November thrives on a hint of chill and a promise of despondency hangs in the air as warmth dies, the days grow shorter and dusk is replaced with a fading twilight. Looking out my window, I see a blue, blue world with bits of mist hanging in the horizon. Suddenly, things crop into my head. The life I’ve lived so far is probably not enough to write home about and there’s a lot more of the future to come than the past but already, there’s been so much that has come and gone and changed and morphed that it gets overwhelming at times. As burdens add up, I refuse to see my life as anything other than a poem that I’m living. Every time I feel a flow of words inside me, I become that poem. And I cannot help but express it in words.
How unnatural are words to us? When so much can be contained in a smile, a laugh, an echo or just a longing desire for someone or something that’s far away? Memories engulf us and no matter how succinct or how encrypted our expressions, they cannot replace the feelings that actually make us turn towards them.
These flowers gave rise to a surge of tangled emotions inside me. There’s something about them that’s beautiful and sad, ancient but breathtaking. There’s death in them but also life or the promise of life. There’s hope and there’s dust. They are fading but they exist. They are breathing but they are drained.
And so these flowers invite me to think: why are they there? Who put them in a cemetery that is 150 years old? Was it someone tracing their lineage as far back as they could? Or was it someone who lived far, far away and came back to visit a childhood reminiscence; a symbol of all the stories they heard from their grandparents, of all the haunts their imagination traveled through when they were children? Or did someone visit the cemetery in search of an old lover, only to find them dead and buried? Did that person cry at the thought of a missed life, a dead relationship? Did they leave the flowers their as a one-time salute to a love that refused to thrive? Or perhaps it was someone who came to the grave to apologize for all the things they didn’t do when they could have, for the sake of that build-up of regrets that life inevitably drops into our lap, the older we get? Maybe those flowers were a tribute to a life fully lived or a fond memory of an uncle who died young or a mother’s painful recollection of losing her child and wishing it was she who was dead instead.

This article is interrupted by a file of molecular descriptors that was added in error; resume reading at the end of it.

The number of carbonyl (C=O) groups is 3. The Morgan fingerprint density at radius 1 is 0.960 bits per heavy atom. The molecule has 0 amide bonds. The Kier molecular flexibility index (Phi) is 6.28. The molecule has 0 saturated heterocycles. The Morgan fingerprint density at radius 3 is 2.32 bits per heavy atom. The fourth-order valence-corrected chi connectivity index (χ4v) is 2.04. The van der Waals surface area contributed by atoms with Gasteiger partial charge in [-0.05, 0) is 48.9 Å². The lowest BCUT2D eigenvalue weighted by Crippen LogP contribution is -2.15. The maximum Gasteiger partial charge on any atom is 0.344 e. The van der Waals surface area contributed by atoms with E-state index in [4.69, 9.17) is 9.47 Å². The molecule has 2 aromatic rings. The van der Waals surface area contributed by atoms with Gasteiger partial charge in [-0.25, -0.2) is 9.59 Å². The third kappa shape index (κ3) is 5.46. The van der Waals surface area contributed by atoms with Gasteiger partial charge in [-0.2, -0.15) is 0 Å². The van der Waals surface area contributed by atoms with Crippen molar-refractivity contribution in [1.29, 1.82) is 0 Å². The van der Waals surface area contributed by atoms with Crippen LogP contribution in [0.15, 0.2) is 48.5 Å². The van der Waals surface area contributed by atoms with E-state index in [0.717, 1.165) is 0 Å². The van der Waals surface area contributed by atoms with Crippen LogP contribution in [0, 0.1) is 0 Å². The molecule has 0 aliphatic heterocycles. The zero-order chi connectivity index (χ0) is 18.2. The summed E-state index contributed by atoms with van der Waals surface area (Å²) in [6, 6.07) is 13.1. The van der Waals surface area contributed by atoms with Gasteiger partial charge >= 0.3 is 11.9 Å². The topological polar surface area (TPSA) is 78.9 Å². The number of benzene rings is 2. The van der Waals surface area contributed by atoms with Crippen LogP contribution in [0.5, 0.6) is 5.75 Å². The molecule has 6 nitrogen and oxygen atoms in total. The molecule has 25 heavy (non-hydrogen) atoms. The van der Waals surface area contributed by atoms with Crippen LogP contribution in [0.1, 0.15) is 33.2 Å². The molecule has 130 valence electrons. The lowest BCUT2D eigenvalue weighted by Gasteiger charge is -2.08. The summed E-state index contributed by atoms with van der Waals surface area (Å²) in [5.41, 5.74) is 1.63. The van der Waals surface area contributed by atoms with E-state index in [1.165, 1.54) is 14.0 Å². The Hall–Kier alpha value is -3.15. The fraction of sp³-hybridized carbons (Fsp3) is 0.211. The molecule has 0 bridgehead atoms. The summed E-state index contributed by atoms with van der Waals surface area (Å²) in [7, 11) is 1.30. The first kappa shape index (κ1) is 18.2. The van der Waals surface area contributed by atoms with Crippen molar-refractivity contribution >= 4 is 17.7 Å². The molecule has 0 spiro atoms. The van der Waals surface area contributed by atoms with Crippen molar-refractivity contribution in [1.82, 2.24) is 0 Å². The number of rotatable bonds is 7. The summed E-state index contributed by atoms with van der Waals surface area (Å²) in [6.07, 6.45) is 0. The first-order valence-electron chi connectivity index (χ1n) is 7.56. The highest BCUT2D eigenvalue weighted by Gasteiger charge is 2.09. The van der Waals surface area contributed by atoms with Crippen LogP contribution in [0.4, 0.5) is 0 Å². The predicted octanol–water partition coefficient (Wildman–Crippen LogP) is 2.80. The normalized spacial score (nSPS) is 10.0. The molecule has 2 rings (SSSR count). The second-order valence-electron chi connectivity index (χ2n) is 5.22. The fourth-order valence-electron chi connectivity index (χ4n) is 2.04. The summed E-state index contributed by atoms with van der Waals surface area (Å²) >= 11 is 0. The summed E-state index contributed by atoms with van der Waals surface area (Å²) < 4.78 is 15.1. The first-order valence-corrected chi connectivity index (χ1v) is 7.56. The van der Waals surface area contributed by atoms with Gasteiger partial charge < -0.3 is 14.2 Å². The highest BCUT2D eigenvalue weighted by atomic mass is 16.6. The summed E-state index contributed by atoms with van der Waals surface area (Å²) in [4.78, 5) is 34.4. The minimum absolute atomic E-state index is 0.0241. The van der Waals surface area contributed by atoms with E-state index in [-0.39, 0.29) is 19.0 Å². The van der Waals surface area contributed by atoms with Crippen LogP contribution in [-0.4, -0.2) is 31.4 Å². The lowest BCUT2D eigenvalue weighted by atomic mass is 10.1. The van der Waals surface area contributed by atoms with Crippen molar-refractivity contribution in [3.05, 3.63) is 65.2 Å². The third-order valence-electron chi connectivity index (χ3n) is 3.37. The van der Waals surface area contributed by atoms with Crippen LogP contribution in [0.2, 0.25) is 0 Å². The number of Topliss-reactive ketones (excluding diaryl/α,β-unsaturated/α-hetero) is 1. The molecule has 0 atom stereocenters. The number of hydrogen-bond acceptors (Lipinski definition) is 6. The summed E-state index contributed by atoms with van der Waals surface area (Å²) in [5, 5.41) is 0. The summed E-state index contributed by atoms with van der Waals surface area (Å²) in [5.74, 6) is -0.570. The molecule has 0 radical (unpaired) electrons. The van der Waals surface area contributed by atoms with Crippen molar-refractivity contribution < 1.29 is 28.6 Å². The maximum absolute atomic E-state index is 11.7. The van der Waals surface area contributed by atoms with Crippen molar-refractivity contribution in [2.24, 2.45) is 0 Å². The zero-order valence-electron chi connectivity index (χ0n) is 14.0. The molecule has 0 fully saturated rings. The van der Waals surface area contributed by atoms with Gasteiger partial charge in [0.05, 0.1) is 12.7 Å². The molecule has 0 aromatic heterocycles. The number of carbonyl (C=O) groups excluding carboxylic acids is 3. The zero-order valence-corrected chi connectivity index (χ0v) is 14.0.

Traces are everywhere. The dead silence of a long-forgotten, hidden corner where you shared your first kiss. That bridge where you could stand for hours with someone you loved and just stand, interlocked in silent wonder. The trees under which you share a good laugh or two with a friend but a year from now none of you will be there to miss it. Things change and places do too, we move away but we leave a trace of ourselves behind; on our most-traversed road, in a classroom or a lobby or a frequently used elevator.
It’s strange that a bouquet of dying flowers can speak so much. They can make you think about your life and the wonder contained in it. We can look at the world around us and feel divinity and we may or may not interpret it to be God but the very act of feeling awed or inspired or wonder-struck by our world is enough for us to know that what our senses understand is a lot less than what our minds see.
Perhaps those flowers were the resigned last signature of someone who was dying and wanted, for the last time, to see what it would feel like to be on this side of the world. Perhaps they were a lifetime of happiness contained in a single relic. Maybe they were somebody’s favourite flowers, now covered with cobwebs and buried under the half-death of autumn but had once bloomed in the spirit of love. Maybe they were just a simple goodbye. Or maybe, just maybe, all those flowers ever were or could be was a simple act of politeness by someone who wasn’t related to any of it, far removed by miles or thousands of years and yet moved by the painful beauty of an old graveyard. Maybe that person walked amidst the graves, thinking about all the stories that they contained but could never tell because there was nobody left to remember. Maybe that someone then felt an overpowering urge to somehow pay an ode to the transience of existence. And maybe this visitor then left those flowers there, knowing fully well that they would decay and die as surely as she would, as surely as all the people underneath these gravestones had but just the fact that they had ever existed and been there at all, was worth something. Maybe that is why it was important. Maybe that was all that needed to be felt. Maybe those flowers were there to replace all words.